Date of Award

January 2014

Document Type

Open Access Thesis

Degree Name

Medical Doctor (MD)



First Advisor

Linda Arnold

Subject Area(s)

Medicine, Public health


Background: In many resource-limited hospital settings, families struggle to pay for both food and medical expenses. To date, no study has looked at the nutritional status of pediatric inpatients in resource-limited countries or at factors related to food access in this vulnerable population.

Aims: This study investigates nutritional status and food intake of pediatric inpatients at Centre Hospitalier Universitaire de Kigali (CHUK) in Rwanda to identify children at risk for inpatient food insecurity.

Methods: Caregivers of patients > 6 months of age and hospitalized for at least 1 week completed a validated food diversity survey. Individual Food Consumption Scores (FCS) were calculated, reflecting diet quality and caloric intake. Weights charted on admission and at one week were converted to WHO weight-for-age z-scores (WAZ) for children <10 yrs of age as measures of nutritional status. WAZ, FCS, weight loss and changes in meal frequency were analyzed and compared between groups, and regression analysis was used to identify correlations.

Results: During a 6-week period from July-August 2013, anthropometric data was available for 40 children (mean age 4.6 years, SD 4.6), 33 of whom were < 10 years of age. WAZ scores on admission for 45% of this group fell equal to or greater than 2 SD below the mean, meeting WHO criteria for wasting. Over the first week of hospitalization, 55% of all children (n=40) lost weight, 37% gained and 8% had no change, with greater percentages of weight loss on the malnutrition ward (82% of n=11) and children <3 yrs of age (82% of n=22.) While dietary surveys for 80% of children (n=75) had FCS in the "acceptable" range, 53% reported eating fewer meals/day at the hospital compared to home, which correlated with greater home distance from CHUK.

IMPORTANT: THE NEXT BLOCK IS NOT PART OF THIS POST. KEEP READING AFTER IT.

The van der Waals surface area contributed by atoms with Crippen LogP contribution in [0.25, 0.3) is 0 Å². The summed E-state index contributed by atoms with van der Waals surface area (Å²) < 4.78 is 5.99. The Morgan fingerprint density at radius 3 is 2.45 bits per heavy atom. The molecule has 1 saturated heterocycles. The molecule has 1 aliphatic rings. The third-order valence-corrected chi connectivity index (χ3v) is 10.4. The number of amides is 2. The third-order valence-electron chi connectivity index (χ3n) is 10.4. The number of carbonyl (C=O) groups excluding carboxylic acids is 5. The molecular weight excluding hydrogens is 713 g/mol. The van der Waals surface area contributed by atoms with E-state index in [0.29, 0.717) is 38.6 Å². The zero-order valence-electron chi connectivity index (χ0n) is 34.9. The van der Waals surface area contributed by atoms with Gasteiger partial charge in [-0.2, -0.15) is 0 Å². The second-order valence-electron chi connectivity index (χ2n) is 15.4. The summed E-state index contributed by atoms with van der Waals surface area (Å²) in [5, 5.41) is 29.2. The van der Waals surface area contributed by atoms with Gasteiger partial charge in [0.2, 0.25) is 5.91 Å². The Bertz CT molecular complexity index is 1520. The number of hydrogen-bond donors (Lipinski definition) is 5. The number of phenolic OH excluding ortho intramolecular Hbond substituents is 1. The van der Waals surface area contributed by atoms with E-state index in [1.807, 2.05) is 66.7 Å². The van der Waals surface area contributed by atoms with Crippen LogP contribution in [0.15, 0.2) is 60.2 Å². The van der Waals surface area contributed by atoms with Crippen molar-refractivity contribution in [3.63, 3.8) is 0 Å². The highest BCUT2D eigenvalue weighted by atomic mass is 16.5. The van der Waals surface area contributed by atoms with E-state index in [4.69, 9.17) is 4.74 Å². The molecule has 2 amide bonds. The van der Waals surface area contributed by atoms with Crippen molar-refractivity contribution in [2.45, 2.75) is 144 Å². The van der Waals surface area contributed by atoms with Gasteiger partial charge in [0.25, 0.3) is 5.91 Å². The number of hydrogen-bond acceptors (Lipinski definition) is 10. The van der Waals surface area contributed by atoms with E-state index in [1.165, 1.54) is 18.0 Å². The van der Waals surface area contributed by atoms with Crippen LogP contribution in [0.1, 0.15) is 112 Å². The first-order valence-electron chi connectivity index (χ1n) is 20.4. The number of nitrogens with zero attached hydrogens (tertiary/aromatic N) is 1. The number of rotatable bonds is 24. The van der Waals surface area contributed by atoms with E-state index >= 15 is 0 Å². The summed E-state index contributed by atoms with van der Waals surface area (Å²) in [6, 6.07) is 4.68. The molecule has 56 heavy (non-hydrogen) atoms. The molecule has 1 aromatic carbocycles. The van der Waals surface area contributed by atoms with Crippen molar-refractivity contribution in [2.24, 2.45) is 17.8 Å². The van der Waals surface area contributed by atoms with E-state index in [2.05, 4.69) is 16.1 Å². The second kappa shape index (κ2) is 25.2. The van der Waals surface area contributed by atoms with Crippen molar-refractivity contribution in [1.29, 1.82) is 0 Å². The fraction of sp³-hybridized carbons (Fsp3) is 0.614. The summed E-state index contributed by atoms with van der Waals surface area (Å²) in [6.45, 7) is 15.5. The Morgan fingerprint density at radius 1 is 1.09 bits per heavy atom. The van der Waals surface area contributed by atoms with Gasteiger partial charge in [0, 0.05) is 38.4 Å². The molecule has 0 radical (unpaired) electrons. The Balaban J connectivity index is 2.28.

Conclusions: Nearly half the children in our study met WHO criteria for wasting, and the majority lost weight and had decreased meal frequency during the first week of hospitalization. Our findings suggest very young children and inpatients on the malnutrition ward are at increased risk for weight loss during hospitalization, and children hospitalized farther from home at greater risk for food insecurity. Further study is needed to assess nutritional status and food intake among a larger sample over longer periods in order to better characterize the nutritional needs of these children.


This is an Open Access Thesis.

Open Access

This Article is Open Access